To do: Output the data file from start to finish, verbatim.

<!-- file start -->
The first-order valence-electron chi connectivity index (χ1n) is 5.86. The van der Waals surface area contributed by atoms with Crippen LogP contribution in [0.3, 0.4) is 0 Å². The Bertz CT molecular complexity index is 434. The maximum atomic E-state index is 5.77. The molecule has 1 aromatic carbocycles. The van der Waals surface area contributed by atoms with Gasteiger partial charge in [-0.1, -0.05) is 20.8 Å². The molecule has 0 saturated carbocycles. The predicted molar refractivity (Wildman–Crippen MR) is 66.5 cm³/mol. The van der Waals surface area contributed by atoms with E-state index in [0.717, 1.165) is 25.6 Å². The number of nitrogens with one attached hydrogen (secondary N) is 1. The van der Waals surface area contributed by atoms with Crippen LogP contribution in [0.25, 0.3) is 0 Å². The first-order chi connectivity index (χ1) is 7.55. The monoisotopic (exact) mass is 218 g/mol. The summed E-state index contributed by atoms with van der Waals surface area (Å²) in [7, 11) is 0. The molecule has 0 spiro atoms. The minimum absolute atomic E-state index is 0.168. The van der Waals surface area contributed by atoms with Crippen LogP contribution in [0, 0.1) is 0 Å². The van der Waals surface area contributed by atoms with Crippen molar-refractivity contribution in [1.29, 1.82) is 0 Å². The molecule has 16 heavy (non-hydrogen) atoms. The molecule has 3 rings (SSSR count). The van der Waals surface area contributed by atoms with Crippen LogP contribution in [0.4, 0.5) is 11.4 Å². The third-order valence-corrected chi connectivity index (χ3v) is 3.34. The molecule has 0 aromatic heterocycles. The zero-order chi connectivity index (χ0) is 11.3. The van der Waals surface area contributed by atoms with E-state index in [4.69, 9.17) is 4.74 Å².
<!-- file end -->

The first-order valence-electron chi connectivity index (χ1n) is 5.86. The van der Waals surface area contributed by atoms with Crippen LogP contribution in [0.3, 0.4) is 0 Å². The Bertz CT molecular complexity index is 434. The maximum atomic E-state index is 5.77. The molecule has 1 aromatic carbocycles. The van der Waals surface area contributed by atoms with Gasteiger partial charge in [-0.1, -0.05) is 20.8 Å². The molecule has 0 saturated carbocycles. The predicted molar refractivity (Wildman–Crippen MR) is 66.5 cm³/mol. The van der Waals surface area contributed by atoms with E-state index in [0.717, 1.165) is 25.6 Å². The number of nitrogens with one attached hydrogen (secondary N) is 1. The van der Waals surface area contributed by atoms with Crippen LogP contribution in [0.25, 0.3) is 0 Å². The first-order chi connectivity index (χ1) is 7.55. The monoisotopic (exact) mass is 218 g/mol. The summed E-state index contributed by atoms with van der Waals surface area (Å²) in [7, 11) is 0. The molecule has 0 spiro atoms. The minimum absolute atomic E-state index is 0.168. The van der Waals surface area contributed by atoms with Crippen LogP contribution in [0, 0.1) is 0 Å². The van der Waals surface area contributed by atoms with Crippen molar-refractivity contribution in [1.29, 1.82) is 0 Å². The molecule has 16 heavy (non-hydrogen) atoms. The molecule has 3 rings (SSSR count). The van der Waals surface area contributed by atoms with Crippen LogP contribution in [0.4, 0.5) is 11.4 Å². The third-order valence-corrected chi connectivity index (χ3v) is 3.34. The molecule has 0 aromatic heterocycles. The zero-order chi connectivity index (χ0) is 11.3. The van der Waals surface area contributed by atoms with E-state index in [4.69, 9.17) is 4.74 Å².